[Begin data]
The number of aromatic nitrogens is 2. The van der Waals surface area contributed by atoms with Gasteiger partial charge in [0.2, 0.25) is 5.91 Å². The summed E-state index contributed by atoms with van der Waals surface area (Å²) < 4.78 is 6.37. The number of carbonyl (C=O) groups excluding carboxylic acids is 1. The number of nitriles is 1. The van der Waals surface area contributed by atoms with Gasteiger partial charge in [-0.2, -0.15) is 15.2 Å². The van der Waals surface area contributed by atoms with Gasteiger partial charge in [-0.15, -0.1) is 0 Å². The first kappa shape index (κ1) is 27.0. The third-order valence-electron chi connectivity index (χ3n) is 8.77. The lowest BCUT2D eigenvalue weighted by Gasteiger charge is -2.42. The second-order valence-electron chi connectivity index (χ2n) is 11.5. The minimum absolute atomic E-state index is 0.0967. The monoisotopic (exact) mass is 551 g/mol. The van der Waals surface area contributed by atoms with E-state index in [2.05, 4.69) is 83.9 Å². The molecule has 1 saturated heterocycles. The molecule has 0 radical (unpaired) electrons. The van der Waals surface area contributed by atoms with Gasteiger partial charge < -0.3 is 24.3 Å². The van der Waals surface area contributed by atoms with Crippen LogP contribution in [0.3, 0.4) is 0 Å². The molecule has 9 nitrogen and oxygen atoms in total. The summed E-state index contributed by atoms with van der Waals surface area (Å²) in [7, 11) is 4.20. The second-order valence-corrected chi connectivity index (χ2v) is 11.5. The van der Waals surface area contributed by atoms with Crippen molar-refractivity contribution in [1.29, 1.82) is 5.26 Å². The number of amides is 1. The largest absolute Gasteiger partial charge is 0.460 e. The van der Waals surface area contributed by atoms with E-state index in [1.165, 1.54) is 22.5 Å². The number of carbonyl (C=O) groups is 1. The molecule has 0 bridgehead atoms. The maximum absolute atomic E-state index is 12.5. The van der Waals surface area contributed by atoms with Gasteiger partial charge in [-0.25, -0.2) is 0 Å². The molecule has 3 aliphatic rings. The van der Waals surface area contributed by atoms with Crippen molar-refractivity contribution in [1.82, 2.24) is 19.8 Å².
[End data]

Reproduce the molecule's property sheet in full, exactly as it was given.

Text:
The number of aromatic nitrogens is 2. The van der Waals surface area contributed by atoms with Gasteiger partial charge in [0.2, 0.25) is 5.91 Å². The summed E-state index contributed by atoms with van der Waals surface area (Å²) < 4.78 is 6.37. The number of carbonyl (C=O) groups excluding carboxylic acids is 1. The number of nitriles is 1. The van der Waals surface area contributed by atoms with Gasteiger partial charge in [-0.2, -0.15) is 15.2 Å². The van der Waals surface area contributed by atoms with Gasteiger partial charge in [-0.15, -0.1) is 0 Å². The first kappa shape index (κ1) is 27.0. The third-order valence-electron chi connectivity index (χ3n) is 8.77. The lowest BCUT2D eigenvalue weighted by Gasteiger charge is -2.42. The second-order valence-electron chi connectivity index (χ2n) is 11.5. The minimum absolute atomic E-state index is 0.0967. The monoisotopic (exact) mass is 551 g/mol. The van der Waals surface area contributed by atoms with E-state index in [2.05, 4.69) is 83.9 Å². The molecule has 1 saturated heterocycles. The molecule has 0 radical (unpaired) electrons. The van der Waals surface area contributed by atoms with Gasteiger partial charge < -0.3 is 24.3 Å². The van der Waals surface area contributed by atoms with Crippen LogP contribution in [0.3, 0.4) is 0 Å². The molecule has 9 nitrogen and oxygen atoms in total. The summed E-state index contributed by atoms with van der Waals surface area (Å²) in [7, 11) is 4.20. The second-order valence-corrected chi connectivity index (χ2v) is 11.5. The van der Waals surface area contributed by atoms with Crippen molar-refractivity contribution in [1.29, 1.82) is 5.26 Å². The number of amides is 1. The largest absolute Gasteiger partial charge is 0.460 e. The van der Waals surface area contributed by atoms with E-state index in [1.165, 1.54) is 22.5 Å². The number of carbonyl (C=O) groups is 1. The molecule has 0 bridgehead atoms. The maximum absolute atomic E-state index is 12.5. The van der Waals surface area contributed by atoms with Gasteiger partial charge in [-0.25, -0.2) is 0 Å². The molecule has 3 aliphatic rings. The van der Waals surface area contributed by atoms with Crippen molar-refractivity contribution in [1.82, 2.24) is 19.8 Å².